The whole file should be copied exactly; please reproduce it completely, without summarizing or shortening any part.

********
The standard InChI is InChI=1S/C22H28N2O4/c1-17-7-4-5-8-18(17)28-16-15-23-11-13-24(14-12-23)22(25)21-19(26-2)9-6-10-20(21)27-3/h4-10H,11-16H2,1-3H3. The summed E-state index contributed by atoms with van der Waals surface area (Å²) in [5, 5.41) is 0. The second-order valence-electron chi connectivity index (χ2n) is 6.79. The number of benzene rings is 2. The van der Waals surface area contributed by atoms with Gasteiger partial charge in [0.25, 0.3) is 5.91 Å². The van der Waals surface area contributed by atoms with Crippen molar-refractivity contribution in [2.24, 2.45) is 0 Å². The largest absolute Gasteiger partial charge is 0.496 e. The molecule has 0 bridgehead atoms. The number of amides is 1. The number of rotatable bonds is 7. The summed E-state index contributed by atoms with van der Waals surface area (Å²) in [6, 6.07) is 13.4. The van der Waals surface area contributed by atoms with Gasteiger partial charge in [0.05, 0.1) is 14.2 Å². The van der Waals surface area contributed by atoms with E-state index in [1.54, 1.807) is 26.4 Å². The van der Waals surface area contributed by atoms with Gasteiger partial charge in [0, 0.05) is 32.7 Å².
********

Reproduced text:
The standard InChI is InChI=1S/C22H28N2O4/c1-17-7-4-5-8-18(17)28-16-15-23-11-13-24(14-12-23)22(25)21-19(26-2)9-6-10-20(21)27-3/h4-10H,11-16H2,1-3H3. The summed E-state index contributed by atoms with van der Waals surface area (Å²) in [5, 5.41) is 0. The second-order valence-electron chi connectivity index (χ2n) is 6.79. The number of benzene rings is 2. The van der Waals surface area contributed by atoms with Gasteiger partial charge in [0.25, 0.3) is 5.91 Å². The van der Waals surface area contributed by atoms with Crippen molar-refractivity contribution in [2.24, 2.45) is 0 Å². The largest absolute Gasteiger partial charge is 0.496 e. The molecule has 0 bridgehead atoms. The number of amides is 1. The number of rotatable bonds is 7. The summed E-state index contributed by atoms with van der Waals surface area (Å²) in [6, 6.07) is 13.4. The van der Waals surface area contributed by atoms with Gasteiger partial charge in [0.05, 0.1) is 14.2 Å². The van der Waals surface area contributed by atoms with E-state index in [1.54, 1.807) is 26.4 Å². The van der Waals surface area contributed by atoms with Gasteiger partial charge in [0, 0.05) is 32.7 Å².